Union ready to fight for best deal, says Bennett

NFU president Tim Bennett has been touring the regions talking to farmers in the run-up to the presidential elections.

Speaking to NFU Cymru’s Council last Friday (20 January) Mr Bennett warned that UK farmers could end up paying 20% modulation with no government match-funding.

There was a real risk that rural development spending could be massively reduced as a result of the EU budget deal negotiated by the Prime Minister, he said.

While he expected few member states to use the option created by the rule change, the UK could decide to do so.

“Some programmes we rely on will no longer exist,” Mr Bennett said.

“There is no bigger battle to fight at the moment.”

He reassured members that NFU leaders would show plenty of aggression fighting for the best deal, just as they did when talking to processors and retailers who treated farmer suppliers badly.

But if the union was aggressive every day on every issue nobody would listen to it, he warned.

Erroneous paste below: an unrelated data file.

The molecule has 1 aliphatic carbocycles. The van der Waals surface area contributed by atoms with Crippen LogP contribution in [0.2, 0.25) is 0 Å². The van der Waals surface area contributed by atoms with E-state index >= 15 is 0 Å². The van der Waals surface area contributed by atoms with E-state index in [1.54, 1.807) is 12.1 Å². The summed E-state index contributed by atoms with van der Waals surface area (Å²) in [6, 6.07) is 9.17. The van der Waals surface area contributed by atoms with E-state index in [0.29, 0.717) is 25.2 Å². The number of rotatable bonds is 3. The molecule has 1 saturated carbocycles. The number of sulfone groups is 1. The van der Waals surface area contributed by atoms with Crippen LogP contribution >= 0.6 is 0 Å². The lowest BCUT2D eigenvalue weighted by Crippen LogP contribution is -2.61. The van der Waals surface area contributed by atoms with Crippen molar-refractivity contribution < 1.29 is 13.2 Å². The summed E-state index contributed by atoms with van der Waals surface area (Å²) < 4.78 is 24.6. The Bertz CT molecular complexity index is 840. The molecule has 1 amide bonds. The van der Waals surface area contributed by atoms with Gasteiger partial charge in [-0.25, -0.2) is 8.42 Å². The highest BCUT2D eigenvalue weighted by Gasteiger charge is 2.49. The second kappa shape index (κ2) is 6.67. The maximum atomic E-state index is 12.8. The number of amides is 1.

Also the public could be alienated if confronted by bunches of angry farmers.

Speaking to Lancs farmers this week, Mr Bennett said suckled calf producers should not make rash decisions about cutting cow numbers or getting out of beef production altogether.

“It’s a difficult time for the beef sector, but suckler herd owners mustn’t make decisions they might regret.

I would say hold on and look at your business in another 18 months’ time when things will have settled down,” said Mr Bennett.
Addressing the local NFU’s annual lunch at Garstang, he told farmers there was “still a lot of politics to play” before the beef industry reached a stable position in which future business decisions should be made.

“It’s important that producers don’t let these politics get in the way of their view of the future.

Things are moving and there are beef export contracts already drawn up ahead of the lifting of the ban,” said Mr Bennett.

Suckler herd owners should not judge the future of the beef market on what was happening now, he said.

“Don’t assume that 2006 is normal.

It isn’t.

Things will change.”